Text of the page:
Category: writing stuff

It’s a weird feeling for me when I see that an article I’ve covered is being retracted.  I find myself wondering whether I should have asked more questions about the quality of the work – which may or may not be fair. But after all, these articles have (presumably) gone through peer-review by experts in the field (for whatever that may be worth) and been seen by many thousands of eyes before I got around to reading them, and it’s not like I’m replicating the experiments myself. But I still remember the gut-twinge I felt during the infamous Woo-Suk Hwang stem cell debacle, just a few months after I’d covered their team’s work in a two-page news feature.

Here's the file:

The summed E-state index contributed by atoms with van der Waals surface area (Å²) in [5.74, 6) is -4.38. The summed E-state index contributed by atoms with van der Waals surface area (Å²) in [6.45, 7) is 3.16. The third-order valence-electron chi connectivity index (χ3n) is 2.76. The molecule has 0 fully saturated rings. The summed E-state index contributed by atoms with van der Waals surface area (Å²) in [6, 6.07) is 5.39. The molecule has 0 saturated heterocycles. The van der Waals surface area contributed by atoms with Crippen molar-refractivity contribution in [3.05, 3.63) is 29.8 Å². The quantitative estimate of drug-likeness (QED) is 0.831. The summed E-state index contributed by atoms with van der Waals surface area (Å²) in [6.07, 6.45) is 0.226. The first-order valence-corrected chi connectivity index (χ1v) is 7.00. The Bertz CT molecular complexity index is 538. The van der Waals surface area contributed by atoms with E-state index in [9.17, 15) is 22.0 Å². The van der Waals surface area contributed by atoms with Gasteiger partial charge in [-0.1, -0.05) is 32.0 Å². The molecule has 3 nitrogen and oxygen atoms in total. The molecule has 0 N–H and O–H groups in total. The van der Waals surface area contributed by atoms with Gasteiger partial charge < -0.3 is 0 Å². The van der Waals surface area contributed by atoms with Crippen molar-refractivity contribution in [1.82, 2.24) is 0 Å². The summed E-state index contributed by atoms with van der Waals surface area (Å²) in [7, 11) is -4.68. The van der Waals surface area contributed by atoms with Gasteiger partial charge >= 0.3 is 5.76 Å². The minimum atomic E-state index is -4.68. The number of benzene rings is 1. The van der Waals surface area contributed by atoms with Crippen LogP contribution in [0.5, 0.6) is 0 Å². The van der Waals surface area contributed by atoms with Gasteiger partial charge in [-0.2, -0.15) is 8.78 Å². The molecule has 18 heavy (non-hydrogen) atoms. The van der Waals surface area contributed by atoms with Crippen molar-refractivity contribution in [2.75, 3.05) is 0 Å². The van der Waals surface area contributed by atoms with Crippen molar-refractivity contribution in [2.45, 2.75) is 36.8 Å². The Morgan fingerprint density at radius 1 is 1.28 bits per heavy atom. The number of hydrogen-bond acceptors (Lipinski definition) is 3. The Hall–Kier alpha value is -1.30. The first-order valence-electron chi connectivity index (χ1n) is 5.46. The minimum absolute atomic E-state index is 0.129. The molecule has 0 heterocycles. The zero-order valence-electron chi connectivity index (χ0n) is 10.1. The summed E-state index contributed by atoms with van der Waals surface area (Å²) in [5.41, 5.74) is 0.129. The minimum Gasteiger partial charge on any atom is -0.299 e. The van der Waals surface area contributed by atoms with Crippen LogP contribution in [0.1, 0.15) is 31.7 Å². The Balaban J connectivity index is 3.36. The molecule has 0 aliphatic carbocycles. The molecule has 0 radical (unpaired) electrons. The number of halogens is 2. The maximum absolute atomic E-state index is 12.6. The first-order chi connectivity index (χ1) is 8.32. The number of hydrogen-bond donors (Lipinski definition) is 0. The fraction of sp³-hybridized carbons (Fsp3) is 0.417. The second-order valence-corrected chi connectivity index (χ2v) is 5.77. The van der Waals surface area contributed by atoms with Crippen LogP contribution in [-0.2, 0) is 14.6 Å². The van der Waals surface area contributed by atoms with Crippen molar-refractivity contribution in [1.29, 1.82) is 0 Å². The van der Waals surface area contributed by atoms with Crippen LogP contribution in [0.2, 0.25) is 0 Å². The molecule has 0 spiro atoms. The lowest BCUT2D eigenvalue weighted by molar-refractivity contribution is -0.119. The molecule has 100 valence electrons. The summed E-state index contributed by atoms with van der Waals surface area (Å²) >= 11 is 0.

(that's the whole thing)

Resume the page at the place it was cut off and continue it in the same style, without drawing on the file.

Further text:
Now it’s happened again – coincidentally, with another Science article. This time the circumstances are a bit weirder, though. To be sure, Ferrer and Golyshin were making a pretty big claim – by assembling chips containing arrays of more than 2500 fluorescently-labeled molecules, they hoped to essentially catalogue the various metabolic reactions being performed by a particular cell or microorganism. Their proof of concept, with the bacterium Pseudomonas putida, was an apparent success, but it wasn’t long before the trouble started.

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